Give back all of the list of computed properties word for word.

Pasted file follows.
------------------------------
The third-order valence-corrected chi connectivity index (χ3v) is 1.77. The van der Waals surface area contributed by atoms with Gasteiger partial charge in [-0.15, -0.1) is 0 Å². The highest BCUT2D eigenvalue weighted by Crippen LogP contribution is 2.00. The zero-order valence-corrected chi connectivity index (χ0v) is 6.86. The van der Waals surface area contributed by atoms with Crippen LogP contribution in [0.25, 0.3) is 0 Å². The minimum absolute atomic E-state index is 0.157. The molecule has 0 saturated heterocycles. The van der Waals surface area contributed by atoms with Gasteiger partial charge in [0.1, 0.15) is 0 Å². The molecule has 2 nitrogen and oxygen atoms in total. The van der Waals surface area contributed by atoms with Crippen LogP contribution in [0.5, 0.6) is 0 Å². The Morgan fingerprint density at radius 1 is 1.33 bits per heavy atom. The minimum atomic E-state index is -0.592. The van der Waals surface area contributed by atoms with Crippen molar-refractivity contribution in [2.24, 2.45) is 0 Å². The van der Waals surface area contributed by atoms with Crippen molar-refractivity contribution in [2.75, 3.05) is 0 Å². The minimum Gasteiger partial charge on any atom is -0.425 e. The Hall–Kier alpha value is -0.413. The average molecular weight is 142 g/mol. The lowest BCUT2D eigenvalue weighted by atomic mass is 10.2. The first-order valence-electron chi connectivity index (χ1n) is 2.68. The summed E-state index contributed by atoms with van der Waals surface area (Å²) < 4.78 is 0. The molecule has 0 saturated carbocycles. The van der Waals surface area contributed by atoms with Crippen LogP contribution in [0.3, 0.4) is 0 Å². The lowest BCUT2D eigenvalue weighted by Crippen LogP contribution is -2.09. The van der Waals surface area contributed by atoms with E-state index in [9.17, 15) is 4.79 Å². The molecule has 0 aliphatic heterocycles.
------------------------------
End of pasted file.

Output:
The third-order valence-corrected chi connectivity index (χ3v) is 1.77. The van der Waals surface area contributed by atoms with Gasteiger partial charge in [-0.15, -0.1) is 0 Å². The highest BCUT2D eigenvalue weighted by Crippen LogP contribution is 2.00. The zero-order valence-corrected chi connectivity index (χ0v) is 6.86. The van der Waals surface area contributed by atoms with Crippen LogP contribution in [0.25, 0.3) is 0 Å². The minimum absolute atomic E-state index is 0.157. The molecule has 0 saturated heterocycles. The van der Waals surface area contributed by atoms with Gasteiger partial charge in [0.1, 0.15) is 0 Å². The molecule has 2 nitrogen and oxygen atoms in total. The van der Waals surface area contributed by atoms with Crippen LogP contribution in [0.5, 0.6) is 0 Å². The Morgan fingerprint density at radius 1 is 1.33 bits per heavy atom. The minimum atomic E-state index is -0.592. The van der Waals surface area contributed by atoms with Crippen molar-refractivity contribution in [2.24, 2.45) is 0 Å². The van der Waals surface area contributed by atoms with Crippen molar-refractivity contribution in [2.75, 3.05) is 0 Å². The minimum Gasteiger partial charge on any atom is -0.425 e. The Hall–Kier alpha value is -0.413. The average molecular weight is 142 g/mol. The lowest BCUT2D eigenvalue weighted by atomic mass is 10.2. The first-order valence-electron chi connectivity index (χ1n) is 2.68. The summed E-state index contributed by atoms with van der Waals surface area (Å²) < 4.78 is 0. The molecule has 0 saturated carbocycles. The van der Waals surface area contributed by atoms with Crippen LogP contribution in [0.3, 0.4) is 0 Å². The lowest BCUT2D eigenvalue weighted by Crippen LogP contribution is -2.09. The van der Waals surface area contributed by atoms with E-state index in [9.17, 15) is 4.79 Å². The molecule has 0 aliphatic heterocycles.